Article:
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Book explores last leg of life's pilgrimage

Book explores last leg of life's pilgrimage

The later years of life can present many challenges, but that time also has the potential to be meaningful, rewarding and spiritually rich.

Over the shoulder look at the book Pilgrimage
The authors say their book is for boomers and older people looking for meaning in life.

In their book, "Pilgrimage into the Last Third of Life: 7 Gateways to Spiritual Growth," published by The Upper Room, Rev. Richard L. Morgan and Jane Marie Thibault offer professional expertise and insight, as well as their personal experiences, to help people navigate their elder years with purpose and a godly perspective.

The pair, colleagues and friends for a number of years, refer to themselves as the "bookends" of aging, representing two different generations.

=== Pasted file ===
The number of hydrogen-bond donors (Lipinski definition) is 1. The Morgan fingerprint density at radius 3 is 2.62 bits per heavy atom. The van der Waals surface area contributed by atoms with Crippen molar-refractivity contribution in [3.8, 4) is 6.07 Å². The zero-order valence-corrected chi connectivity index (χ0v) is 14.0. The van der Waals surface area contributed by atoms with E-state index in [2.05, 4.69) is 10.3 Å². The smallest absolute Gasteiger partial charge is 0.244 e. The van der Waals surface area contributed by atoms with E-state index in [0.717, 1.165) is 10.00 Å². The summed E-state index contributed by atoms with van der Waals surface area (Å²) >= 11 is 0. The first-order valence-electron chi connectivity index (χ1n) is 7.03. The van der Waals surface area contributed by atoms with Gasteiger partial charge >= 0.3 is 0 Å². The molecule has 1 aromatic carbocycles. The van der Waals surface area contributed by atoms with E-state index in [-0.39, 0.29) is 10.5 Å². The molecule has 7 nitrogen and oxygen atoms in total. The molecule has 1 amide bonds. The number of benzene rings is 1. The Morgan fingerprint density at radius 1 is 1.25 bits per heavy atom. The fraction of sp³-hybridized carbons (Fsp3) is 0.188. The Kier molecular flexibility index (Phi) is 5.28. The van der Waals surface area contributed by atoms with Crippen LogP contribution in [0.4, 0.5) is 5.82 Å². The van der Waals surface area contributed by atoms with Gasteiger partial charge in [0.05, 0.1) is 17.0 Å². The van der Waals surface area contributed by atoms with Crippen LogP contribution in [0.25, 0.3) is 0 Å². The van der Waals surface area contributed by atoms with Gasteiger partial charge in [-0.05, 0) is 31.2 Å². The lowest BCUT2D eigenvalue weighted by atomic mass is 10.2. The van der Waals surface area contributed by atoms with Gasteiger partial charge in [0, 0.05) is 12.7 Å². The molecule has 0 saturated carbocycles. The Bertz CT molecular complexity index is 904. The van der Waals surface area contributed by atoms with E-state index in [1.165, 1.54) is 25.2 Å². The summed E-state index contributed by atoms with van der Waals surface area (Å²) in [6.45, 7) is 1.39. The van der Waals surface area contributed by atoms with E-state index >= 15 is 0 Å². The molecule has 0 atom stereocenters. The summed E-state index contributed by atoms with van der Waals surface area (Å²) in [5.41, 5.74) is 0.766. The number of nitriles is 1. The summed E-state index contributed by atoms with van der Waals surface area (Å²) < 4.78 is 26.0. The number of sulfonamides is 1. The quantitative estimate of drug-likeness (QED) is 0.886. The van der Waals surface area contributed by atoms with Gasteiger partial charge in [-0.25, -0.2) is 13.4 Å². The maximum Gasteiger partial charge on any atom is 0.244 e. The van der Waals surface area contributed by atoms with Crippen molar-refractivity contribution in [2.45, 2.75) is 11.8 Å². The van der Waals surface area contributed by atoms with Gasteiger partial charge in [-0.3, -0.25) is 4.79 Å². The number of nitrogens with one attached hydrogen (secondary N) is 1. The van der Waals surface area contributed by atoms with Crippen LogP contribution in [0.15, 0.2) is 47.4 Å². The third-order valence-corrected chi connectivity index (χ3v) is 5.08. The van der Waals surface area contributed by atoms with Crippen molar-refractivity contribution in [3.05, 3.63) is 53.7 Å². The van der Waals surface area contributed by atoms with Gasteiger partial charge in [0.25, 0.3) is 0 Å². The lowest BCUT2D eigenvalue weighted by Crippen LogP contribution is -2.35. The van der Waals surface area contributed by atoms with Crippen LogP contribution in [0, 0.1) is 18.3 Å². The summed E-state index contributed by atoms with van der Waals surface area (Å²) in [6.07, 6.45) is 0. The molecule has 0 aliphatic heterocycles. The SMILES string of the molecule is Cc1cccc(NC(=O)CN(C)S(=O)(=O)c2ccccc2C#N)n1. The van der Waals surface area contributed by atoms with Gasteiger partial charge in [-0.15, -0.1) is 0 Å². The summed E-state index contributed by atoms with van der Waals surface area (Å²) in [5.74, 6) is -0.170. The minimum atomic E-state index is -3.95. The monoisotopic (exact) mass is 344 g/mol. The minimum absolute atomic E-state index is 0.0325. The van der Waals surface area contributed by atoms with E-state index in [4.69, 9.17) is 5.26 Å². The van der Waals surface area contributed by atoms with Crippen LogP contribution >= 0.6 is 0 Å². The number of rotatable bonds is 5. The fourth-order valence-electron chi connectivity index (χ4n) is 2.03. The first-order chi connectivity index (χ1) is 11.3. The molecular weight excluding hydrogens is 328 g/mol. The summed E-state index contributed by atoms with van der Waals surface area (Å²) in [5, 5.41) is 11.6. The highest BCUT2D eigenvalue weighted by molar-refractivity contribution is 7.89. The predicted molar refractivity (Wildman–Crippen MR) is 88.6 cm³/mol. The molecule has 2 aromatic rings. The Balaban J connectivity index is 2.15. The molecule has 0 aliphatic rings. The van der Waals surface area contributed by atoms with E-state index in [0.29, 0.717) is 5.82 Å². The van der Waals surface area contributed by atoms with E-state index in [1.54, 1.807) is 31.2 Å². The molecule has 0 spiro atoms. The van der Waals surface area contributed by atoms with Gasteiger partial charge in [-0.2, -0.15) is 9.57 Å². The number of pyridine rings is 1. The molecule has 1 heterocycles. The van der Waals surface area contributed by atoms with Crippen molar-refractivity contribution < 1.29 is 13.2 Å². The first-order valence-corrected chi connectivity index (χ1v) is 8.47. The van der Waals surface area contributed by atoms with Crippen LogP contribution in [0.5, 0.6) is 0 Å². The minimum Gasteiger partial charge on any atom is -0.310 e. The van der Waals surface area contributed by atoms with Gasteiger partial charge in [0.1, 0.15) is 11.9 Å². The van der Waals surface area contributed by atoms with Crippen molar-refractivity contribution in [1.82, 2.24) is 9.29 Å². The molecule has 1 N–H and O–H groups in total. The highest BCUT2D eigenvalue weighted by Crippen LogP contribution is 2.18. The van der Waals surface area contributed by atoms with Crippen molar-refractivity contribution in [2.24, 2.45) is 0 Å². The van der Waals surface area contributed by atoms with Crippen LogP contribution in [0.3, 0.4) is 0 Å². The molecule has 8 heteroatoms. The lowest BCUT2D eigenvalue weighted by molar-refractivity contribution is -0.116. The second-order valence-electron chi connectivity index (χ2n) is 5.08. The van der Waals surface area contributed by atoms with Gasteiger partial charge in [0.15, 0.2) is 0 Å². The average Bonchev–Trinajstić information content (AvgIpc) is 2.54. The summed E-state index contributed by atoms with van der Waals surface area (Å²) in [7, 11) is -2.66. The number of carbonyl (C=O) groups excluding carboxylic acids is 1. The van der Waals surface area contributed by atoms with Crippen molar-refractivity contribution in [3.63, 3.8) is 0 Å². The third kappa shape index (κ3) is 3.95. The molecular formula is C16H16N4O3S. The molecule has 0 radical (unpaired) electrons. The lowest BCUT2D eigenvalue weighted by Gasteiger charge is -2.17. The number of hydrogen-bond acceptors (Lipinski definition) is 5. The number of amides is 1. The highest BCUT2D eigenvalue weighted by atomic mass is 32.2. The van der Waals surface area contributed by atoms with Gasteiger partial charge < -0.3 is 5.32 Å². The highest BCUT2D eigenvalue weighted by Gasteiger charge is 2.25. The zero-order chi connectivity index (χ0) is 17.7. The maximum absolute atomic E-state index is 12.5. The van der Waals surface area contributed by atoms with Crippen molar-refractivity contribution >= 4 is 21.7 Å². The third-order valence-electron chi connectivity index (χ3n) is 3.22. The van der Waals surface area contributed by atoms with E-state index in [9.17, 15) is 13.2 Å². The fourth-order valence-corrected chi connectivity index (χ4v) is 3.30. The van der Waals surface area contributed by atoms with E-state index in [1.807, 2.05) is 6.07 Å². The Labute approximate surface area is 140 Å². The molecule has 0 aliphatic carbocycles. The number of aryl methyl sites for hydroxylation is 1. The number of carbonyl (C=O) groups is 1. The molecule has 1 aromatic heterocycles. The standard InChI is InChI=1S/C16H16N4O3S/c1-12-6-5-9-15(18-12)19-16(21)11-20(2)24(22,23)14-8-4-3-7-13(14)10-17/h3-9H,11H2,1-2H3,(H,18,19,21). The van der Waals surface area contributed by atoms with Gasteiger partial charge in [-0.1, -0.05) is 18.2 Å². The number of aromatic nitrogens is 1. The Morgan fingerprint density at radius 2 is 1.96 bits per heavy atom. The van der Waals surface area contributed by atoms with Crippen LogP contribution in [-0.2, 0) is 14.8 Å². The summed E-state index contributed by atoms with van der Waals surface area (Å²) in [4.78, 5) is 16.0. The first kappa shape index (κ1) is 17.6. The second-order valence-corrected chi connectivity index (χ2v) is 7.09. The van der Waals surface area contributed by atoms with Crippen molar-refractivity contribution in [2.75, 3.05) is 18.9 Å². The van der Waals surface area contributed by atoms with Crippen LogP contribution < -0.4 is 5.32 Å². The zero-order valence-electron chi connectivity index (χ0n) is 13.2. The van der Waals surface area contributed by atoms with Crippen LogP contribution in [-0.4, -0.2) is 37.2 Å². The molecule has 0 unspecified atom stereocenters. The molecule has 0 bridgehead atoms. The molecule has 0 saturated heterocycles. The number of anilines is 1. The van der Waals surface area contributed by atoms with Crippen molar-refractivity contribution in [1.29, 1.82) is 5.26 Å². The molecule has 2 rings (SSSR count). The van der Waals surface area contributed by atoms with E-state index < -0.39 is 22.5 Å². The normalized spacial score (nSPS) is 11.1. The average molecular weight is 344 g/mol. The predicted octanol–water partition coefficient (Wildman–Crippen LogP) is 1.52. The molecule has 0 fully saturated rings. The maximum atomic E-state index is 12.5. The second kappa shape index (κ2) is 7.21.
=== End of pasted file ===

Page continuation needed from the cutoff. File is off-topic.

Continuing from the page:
Morgan, who lives in western Pennsylvania, is a retired United Methodist pastor, blogger and consultant. He is 85. Thibault is a gerontologist and emerita clinical professor in the Department of Family and Geriatric Medicine at the University of Louisville School of Medicine. Now 67, she also served as an adjunct faculty member for the Louisville Presbyterian Theological Seminary. She is a consultant on aging issues, focusing on spiritual dimensions of aging. Both have written multiple books.

Thibault and Morgan say reaction to the "Pilgrimage" book, published in 2012, has been very positive. They recently completed a Leader's Guide for using the book in small groups. It is available on Morgan's website,

"The book has struck a nerve with people -- not just the people my age, but for the baby boomer generation, which has started to retire," Morgan said. " ... I think the book has found a real niche with the baby boomers that are looking for more than trips and pleasure and all of that. They're looking for something that will give their lives meaning. Thanks to medical science, we've created a whole new stage of life [for the baby boomers]. The book has struck a chord with the boomer generation because it deals with spiritual growth, which is sometimes neglected by other books on aging."

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*This story was originally published in Interpreter Magazine.